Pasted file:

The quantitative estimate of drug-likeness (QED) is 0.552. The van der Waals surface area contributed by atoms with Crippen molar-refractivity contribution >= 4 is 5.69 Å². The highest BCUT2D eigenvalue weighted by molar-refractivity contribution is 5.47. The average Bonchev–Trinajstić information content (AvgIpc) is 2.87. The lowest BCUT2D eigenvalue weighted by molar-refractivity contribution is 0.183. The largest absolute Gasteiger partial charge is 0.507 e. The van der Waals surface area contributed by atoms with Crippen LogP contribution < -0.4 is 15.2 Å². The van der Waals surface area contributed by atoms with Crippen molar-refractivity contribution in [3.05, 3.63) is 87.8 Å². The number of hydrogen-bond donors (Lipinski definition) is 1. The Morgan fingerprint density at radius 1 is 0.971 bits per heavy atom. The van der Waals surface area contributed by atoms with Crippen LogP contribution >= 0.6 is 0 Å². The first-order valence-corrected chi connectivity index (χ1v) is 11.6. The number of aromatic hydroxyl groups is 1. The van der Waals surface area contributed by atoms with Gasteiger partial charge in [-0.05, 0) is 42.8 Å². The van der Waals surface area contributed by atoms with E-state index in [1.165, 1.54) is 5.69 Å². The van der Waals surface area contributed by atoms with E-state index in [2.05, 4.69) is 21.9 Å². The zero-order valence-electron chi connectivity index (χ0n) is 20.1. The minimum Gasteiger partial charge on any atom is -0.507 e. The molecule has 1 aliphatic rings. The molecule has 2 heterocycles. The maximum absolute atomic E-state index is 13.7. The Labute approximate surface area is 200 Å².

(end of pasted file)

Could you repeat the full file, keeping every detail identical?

The quantitative estimate of drug-likeness (QED) is 0.552. The van der Waals surface area contributed by atoms with Crippen molar-refractivity contribution >= 4 is 5.69 Å². The highest BCUT2D eigenvalue weighted by molar-refractivity contribution is 5.47. The average Bonchev–Trinajstić information content (AvgIpc) is 2.87. The lowest BCUT2D eigenvalue weighted by molar-refractivity contribution is 0.183. The largest absolute Gasteiger partial charge is 0.507 e. The van der Waals surface area contributed by atoms with Crippen LogP contribution < -0.4 is 15.2 Å². The van der Waals surface area contributed by atoms with Crippen molar-refractivity contribution in [3.05, 3.63) is 87.8 Å². The number of hydrogen-bond donors (Lipinski definition) is 1. The Morgan fingerprint density at radius 1 is 0.971 bits per heavy atom. The van der Waals surface area contributed by atoms with Crippen LogP contribution >= 0.6 is 0 Å². The first-order valence-corrected chi connectivity index (χ1v) is 11.6. The number of aromatic hydroxyl groups is 1. The van der Waals surface area contributed by atoms with Gasteiger partial charge in [-0.05, 0) is 42.8 Å². The van der Waals surface area contributed by atoms with E-state index in [1.165, 1.54) is 5.69 Å². The van der Waals surface area contributed by atoms with E-state index in [2.05, 4.69) is 21.9 Å². The zero-order valence-electron chi connectivity index (χ0n) is 20.1. The minimum Gasteiger partial charge on any atom is -0.507 e. The molecule has 1 aliphatic rings. The molecule has 2 heterocycles. The maximum absolute atomic E-state index is 13.7. The Labute approximate surface area is 200 Å².